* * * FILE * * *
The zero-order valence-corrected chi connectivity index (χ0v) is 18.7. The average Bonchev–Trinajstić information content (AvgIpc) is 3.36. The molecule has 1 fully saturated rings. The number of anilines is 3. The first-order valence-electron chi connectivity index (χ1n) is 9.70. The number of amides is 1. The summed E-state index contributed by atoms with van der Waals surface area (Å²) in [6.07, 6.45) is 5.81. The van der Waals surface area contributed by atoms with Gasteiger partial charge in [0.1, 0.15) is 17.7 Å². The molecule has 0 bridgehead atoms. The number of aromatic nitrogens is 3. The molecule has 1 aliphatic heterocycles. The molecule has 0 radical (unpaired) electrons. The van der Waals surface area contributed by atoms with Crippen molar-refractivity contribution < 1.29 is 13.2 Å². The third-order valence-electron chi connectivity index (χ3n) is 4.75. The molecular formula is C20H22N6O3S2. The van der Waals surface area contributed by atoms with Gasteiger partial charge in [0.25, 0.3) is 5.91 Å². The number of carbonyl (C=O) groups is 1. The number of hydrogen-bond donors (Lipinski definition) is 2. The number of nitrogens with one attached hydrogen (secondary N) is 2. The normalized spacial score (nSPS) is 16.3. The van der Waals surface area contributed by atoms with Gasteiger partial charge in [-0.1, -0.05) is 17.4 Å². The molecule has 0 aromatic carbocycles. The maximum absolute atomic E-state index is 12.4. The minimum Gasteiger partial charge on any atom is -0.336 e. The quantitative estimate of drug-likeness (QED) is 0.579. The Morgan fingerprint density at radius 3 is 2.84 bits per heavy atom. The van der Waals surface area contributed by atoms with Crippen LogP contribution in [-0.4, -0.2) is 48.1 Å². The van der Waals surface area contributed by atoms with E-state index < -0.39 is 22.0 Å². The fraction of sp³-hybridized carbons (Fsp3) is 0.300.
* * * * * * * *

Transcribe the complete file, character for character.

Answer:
The zero-order valence-corrected chi connectivity index (χ0v) is 18.7. The average Bonchev–Trinajstić information content (AvgIpc) is 3.36. The molecule has 1 fully saturated rings. The number of anilines is 3. The first-order valence-electron chi connectivity index (χ1n) is 9.70. The number of amides is 1. The summed E-state index contributed by atoms with van der Waals surface area (Å²) in [6.07, 6.45) is 5.81. The van der Waals surface area contributed by atoms with Gasteiger partial charge in [0.1, 0.15) is 17.7 Å². The molecule has 0 bridgehead atoms. The number of aromatic nitrogens is 3. The molecule has 1 aliphatic heterocycles. The molecule has 0 radical (unpaired) electrons. The van der Waals surface area contributed by atoms with Crippen molar-refractivity contribution < 1.29 is 13.2 Å². The third-order valence-electron chi connectivity index (χ3n) is 4.75. The molecular formula is C20H22N6O3S2. The van der Waals surface area contributed by atoms with Gasteiger partial charge in [0.25, 0.3) is 5.91 Å². The number of carbonyl (C=O) groups is 1. The number of hydrogen-bond donors (Lipinski definition) is 2. The number of nitrogens with one attached hydrogen (secondary N) is 2. The normalized spacial score (nSPS) is 16.3. The van der Waals surface area contributed by atoms with Gasteiger partial charge in [-0.1, -0.05) is 17.4 Å². The molecule has 0 aromatic carbocycles. The maximum absolute atomic E-state index is 12.4. The minimum Gasteiger partial charge on any atom is -0.336 e. The quantitative estimate of drug-likeness (QED) is 0.579. The Morgan fingerprint density at radius 3 is 2.84 bits per heavy atom. The van der Waals surface area contributed by atoms with Crippen LogP contribution in [-0.4, -0.2) is 48.1 Å². The van der Waals surface area contributed by atoms with E-state index < -0.39 is 22.0 Å². The fraction of sp³-hybridized carbons (Fsp3) is 0.300.